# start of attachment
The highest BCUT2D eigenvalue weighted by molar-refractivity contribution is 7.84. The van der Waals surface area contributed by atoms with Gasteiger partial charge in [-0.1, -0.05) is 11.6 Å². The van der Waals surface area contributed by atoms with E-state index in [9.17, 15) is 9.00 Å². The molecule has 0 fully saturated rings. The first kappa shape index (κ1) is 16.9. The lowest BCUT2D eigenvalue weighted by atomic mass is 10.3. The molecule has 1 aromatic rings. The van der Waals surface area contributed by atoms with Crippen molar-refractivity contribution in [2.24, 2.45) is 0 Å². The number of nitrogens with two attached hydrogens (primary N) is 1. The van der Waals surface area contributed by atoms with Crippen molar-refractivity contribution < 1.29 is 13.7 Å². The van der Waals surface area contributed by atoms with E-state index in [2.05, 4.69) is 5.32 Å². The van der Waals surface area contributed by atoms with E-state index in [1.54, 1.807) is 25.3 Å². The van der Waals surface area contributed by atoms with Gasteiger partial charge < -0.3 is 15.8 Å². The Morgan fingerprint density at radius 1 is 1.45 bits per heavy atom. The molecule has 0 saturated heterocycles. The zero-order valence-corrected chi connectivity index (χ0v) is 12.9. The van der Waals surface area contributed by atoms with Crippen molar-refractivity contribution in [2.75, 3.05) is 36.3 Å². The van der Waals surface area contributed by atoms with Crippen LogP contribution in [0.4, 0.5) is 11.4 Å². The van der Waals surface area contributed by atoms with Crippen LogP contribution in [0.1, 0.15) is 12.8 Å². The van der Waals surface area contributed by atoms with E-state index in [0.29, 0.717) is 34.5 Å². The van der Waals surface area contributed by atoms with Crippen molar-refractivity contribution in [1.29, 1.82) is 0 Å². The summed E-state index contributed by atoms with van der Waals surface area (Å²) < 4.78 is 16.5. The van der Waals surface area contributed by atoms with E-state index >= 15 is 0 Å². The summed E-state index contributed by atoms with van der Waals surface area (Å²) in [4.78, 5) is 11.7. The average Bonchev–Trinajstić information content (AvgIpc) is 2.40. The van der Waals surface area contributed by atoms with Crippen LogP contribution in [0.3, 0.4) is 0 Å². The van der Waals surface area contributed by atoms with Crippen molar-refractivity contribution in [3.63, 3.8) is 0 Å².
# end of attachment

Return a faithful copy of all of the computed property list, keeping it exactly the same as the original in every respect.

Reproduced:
The highest BCUT2D eigenvalue weighted by molar-refractivity contribution is 7.84. The van der Waals surface area contributed by atoms with Gasteiger partial charge in [-0.1, -0.05) is 11.6 Å². The van der Waals surface area contributed by atoms with E-state index in [9.17, 15) is 9.00 Å². The molecule has 0 fully saturated rings. The first kappa shape index (κ1) is 16.9. The lowest BCUT2D eigenvalue weighted by atomic mass is 10.3. The molecule has 1 aromatic rings. The van der Waals surface area contributed by atoms with Crippen molar-refractivity contribution in [2.24, 2.45) is 0 Å². The number of nitrogens with two attached hydrogens (primary N) is 1. The van der Waals surface area contributed by atoms with Crippen molar-refractivity contribution < 1.29 is 13.7 Å². The van der Waals surface area contributed by atoms with E-state index in [2.05, 4.69) is 5.32 Å². The van der Waals surface area contributed by atoms with E-state index in [1.54, 1.807) is 25.3 Å². The van der Waals surface area contributed by atoms with Gasteiger partial charge < -0.3 is 15.8 Å². The Morgan fingerprint density at radius 1 is 1.45 bits per heavy atom. The molecule has 0 saturated heterocycles. The zero-order valence-corrected chi connectivity index (χ0v) is 12.9. The van der Waals surface area contributed by atoms with Crippen molar-refractivity contribution in [2.75, 3.05) is 36.3 Å². The van der Waals surface area contributed by atoms with Crippen LogP contribution in [0.4, 0.5) is 11.4 Å². The van der Waals surface area contributed by atoms with Crippen LogP contribution in [0.1, 0.15) is 12.8 Å². The van der Waals surface area contributed by atoms with E-state index in [0.29, 0.717) is 34.5 Å². The van der Waals surface area contributed by atoms with Crippen molar-refractivity contribution in [1.29, 1.82) is 0 Å². The summed E-state index contributed by atoms with van der Waals surface area (Å²) < 4.78 is 16.5. The van der Waals surface area contributed by atoms with E-state index >= 15 is 0 Å². The summed E-state index contributed by atoms with van der Waals surface area (Å²) in [4.78, 5) is 11.7. The average Bonchev–Trinajstić information content (AvgIpc) is 2.40. The van der Waals surface area contributed by atoms with Crippen LogP contribution in [0.3, 0.4) is 0 Å². The van der Waals surface area contributed by atoms with Crippen molar-refractivity contribution in [3.63, 3.8) is 0 Å².